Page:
12. Hsiao, Cheng, 1983. "Identification," Handbook of Econometrics,in: Z. Griliches† & M. D. Intriligator (ed.), Handbook of Econometrics, edition 1, volume 1, chapter 4, pages 223-283 Elsevier.
    13. Richmond, J, 1974. "Identifiability in Linear Models," Econometrica, Econometric Society, vol. 42(4), pages 731-736, July.
    14. Robert J. Barro & Xavier Sala-I-Martin, 1992. "Public Finance in Models of Economic Growth," Review of Economic Studies, Oxford University Press, vol. 59(4), pages 645-661.
    15. Lucas, Robert Jr. & Stokey, Nancy L., 1983. "Optimal fiscal and monetary policy in an economy without capital," Journal of Monetary Economics, Elsevier, vol. 12(1), pages 55-93.
    16. McGrattan, Ellen R., 1994. "The macroeconomic effects of distortionary taxation," Journal of Monetary Economics, Elsevier, vol. 33(3), pages 573-601, June.
    17. Serletis, Apostolos & Schorn, Richard G, 1999. "International Evidence on the Tax- and Revenue-Smoothing Hypotheses," Oxford Economic Papers, Oxford University Press, vol. 51(2), pages 387-396, April.
    18. Campbell, John Y., 1994. "Inspecting the mechanism: An analytical approach to the stochastic growth model," Journal of Monetary Economics, Elsevier, pages 463-506.
    19. Grossman, Gene M & Helpman, Elhanan, 1998. "Intergenerational Redistribution with Short-Lived Governments," Economic Journal, Royal Economic Society, vol. 108(450), pages 1299-1329, September.
    20. Baxter, Marianne & King, Robert G, 1993. "Fiscal Policy in General Equilibrium," American Economic Review, American Economic Association, vol. 83(3), pages 315-334, June.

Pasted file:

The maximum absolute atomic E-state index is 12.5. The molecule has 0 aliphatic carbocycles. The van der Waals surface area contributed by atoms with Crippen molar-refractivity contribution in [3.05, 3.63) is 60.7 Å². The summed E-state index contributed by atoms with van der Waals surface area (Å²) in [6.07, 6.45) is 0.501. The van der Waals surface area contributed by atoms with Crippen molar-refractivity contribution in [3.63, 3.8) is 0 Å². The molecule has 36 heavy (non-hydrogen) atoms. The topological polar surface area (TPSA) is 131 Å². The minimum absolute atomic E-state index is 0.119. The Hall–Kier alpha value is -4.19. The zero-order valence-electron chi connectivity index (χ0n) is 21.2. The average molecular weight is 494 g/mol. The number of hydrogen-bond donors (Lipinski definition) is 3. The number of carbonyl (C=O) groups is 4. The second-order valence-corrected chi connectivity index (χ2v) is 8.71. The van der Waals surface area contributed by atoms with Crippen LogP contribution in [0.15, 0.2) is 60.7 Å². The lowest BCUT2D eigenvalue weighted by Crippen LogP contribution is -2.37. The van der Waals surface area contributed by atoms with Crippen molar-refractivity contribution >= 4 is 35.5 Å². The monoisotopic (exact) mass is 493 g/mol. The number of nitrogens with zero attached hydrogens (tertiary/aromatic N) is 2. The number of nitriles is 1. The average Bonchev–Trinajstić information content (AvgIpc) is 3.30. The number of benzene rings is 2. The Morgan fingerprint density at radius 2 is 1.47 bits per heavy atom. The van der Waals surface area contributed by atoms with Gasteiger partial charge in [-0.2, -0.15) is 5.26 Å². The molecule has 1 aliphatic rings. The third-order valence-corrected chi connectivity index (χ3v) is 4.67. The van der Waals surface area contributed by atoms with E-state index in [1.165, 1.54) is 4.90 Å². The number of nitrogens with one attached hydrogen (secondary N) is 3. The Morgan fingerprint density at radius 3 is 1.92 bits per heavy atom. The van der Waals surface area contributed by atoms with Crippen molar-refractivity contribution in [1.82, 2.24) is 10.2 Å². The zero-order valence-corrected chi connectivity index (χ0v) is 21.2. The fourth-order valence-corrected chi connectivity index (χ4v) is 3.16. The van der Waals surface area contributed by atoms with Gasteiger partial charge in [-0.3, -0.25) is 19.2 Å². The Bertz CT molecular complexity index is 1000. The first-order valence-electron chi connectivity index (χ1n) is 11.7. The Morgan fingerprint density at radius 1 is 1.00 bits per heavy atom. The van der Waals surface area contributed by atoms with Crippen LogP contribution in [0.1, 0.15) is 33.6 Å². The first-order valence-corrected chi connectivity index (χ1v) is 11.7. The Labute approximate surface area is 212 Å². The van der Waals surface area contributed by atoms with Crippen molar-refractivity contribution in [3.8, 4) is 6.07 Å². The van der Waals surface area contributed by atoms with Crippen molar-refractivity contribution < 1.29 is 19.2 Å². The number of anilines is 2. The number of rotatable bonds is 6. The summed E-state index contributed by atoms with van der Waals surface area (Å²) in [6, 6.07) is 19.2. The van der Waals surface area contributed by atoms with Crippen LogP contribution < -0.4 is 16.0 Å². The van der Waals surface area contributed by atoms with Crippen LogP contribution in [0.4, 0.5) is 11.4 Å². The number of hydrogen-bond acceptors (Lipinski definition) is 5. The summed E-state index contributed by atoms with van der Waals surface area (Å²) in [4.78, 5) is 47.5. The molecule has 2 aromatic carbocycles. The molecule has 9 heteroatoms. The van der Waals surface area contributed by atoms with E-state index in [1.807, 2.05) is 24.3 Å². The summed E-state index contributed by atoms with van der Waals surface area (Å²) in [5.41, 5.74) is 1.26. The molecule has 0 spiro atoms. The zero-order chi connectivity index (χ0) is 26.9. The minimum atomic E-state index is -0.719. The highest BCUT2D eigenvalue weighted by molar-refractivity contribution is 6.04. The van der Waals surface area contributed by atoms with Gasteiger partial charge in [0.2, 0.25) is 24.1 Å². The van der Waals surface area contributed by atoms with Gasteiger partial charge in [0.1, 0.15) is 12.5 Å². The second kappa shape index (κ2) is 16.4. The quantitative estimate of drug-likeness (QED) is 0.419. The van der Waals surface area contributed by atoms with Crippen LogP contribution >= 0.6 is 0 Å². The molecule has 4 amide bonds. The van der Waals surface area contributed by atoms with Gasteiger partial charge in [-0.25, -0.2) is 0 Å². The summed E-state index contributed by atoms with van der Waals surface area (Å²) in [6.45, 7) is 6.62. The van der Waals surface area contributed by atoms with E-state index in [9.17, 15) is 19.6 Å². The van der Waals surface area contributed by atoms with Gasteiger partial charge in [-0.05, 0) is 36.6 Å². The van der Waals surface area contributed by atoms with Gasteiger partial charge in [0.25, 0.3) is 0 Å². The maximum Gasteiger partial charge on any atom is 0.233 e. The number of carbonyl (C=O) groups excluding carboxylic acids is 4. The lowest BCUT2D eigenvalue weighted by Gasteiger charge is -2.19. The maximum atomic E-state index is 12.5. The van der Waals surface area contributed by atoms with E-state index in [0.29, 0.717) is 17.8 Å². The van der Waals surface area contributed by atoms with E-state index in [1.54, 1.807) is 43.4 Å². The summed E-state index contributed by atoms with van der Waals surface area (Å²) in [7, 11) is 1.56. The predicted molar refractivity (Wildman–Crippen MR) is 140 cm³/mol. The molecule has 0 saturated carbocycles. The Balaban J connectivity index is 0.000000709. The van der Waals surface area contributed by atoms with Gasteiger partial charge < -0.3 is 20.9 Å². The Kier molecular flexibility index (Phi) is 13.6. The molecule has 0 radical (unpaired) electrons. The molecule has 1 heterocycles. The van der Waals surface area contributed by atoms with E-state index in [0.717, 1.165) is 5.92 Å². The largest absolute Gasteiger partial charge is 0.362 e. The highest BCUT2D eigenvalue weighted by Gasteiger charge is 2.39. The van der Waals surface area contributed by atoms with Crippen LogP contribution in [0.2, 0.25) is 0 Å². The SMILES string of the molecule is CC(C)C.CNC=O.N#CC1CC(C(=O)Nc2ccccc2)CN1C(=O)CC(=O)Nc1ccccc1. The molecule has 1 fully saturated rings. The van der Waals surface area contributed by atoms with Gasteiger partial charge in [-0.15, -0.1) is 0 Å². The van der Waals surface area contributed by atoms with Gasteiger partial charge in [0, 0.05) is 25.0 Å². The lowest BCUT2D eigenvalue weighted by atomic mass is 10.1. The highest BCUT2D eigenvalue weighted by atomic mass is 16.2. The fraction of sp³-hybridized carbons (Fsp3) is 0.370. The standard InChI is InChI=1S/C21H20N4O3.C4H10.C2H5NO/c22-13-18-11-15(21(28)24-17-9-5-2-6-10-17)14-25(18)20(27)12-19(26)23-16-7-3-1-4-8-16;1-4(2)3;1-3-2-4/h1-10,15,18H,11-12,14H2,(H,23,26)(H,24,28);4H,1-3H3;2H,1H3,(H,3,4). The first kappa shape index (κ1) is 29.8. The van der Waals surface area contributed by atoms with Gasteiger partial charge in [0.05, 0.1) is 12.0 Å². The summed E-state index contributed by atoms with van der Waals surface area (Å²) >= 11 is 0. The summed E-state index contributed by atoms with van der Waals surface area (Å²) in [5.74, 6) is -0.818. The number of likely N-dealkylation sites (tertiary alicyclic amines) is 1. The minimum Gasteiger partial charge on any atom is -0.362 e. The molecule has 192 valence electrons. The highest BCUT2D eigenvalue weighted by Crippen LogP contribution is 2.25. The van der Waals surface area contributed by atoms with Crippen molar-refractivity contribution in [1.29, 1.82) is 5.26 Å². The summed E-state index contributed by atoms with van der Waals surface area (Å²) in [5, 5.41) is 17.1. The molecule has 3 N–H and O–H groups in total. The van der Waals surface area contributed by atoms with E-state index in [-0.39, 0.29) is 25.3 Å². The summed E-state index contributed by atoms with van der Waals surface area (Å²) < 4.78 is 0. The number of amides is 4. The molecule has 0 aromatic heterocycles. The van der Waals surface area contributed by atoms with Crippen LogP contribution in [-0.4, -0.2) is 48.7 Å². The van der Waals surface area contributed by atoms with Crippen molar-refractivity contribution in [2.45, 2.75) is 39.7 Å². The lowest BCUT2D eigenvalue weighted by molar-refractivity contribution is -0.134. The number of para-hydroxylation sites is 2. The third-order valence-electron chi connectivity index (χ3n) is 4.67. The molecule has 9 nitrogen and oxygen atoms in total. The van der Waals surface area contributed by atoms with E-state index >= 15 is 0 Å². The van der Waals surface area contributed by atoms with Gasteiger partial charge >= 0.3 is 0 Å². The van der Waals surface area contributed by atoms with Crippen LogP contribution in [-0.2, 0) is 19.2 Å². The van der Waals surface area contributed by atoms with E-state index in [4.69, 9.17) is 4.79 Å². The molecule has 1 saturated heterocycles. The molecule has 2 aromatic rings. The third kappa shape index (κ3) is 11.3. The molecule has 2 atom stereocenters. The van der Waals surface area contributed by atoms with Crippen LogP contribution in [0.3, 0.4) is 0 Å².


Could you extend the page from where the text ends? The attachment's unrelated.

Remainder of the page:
21. Lockwood, Ben & Philippopoulos, Apostolis & Snell, Andy, 1996. "Fiscal Policy, Public Debt Stabilisation and Politics: Theory and UK Evidence," Economic Journal, Royal Economic Society, vol. 106(437), pages 894-911, July.
    22. Davidson, Russell & MacKinnon, James G., 1993. "Estimation and Inference in Econometrics," OUP Catalogue, Oxford University Press, number 9780195060119.
    23. Harald Uhlig & Martin Lettau, 1999. "Rules of Thumb versus Dynamic Programming," American Economic Review, American Economic Association, vol. 89(1), pages 148-174, March.
    24. Chamley, Christophe, 1986. "Optimal Taxation of Capital Income in General Equilibrium with Infinite Lives," Econometrica, Econometric Society, vol. 54(3), pages 607-622, May.
    25. Devereux, Michael B. & Wen, Jean-Francois, 1998. "Political instability, capital taxation, and growth," European Economic Review, Elsevier, vol. 42(9), pages 1635-1651, November.
    Full references (including those not matched with items on IDEAS)

    More about this item

    Statistics

    Access and download statistics

    Corrections

    All material on this site has been provided by the respective publishers and authors. You can help correct errors and omissions. When requesting a correction, please mention this item's handle: RePEc:gla:glaewp:1999_19. See general information about how to correct material in RePEc.

    For technical questions regarding this item, or to correct its authors, title, abstract, bibliographic or download information, contact: (Tedi Racheva). General contact details of provider: http://edirc.repec.org/data/dpglauk.html .

    If you have authored this item and are not yet registered with RePEc, we encourage you to do it here. This allows to link your profile to this item. It also allows you to accept potential citations to this item that we are uncertain about.

    We have no references for this item. You can help adding them by using this form .

    If you know of missing items citing this one, you can help us creating those links by adding the relevant references in the same way as above, for each refering item. If you are a registered author of this item, you may also want to check the "citations" tab in your RePEc Author Service profile, as there may be some citations waiting for confirmation.

    Please note that corrections may take a couple of weeks to filter through the various RePEc services.

    IDEAS is a RePEc service hosted by the Research Division of the Federal Reserve Bank of St. Louis . RePEc uses bibliographic data supplied by the respective publishers.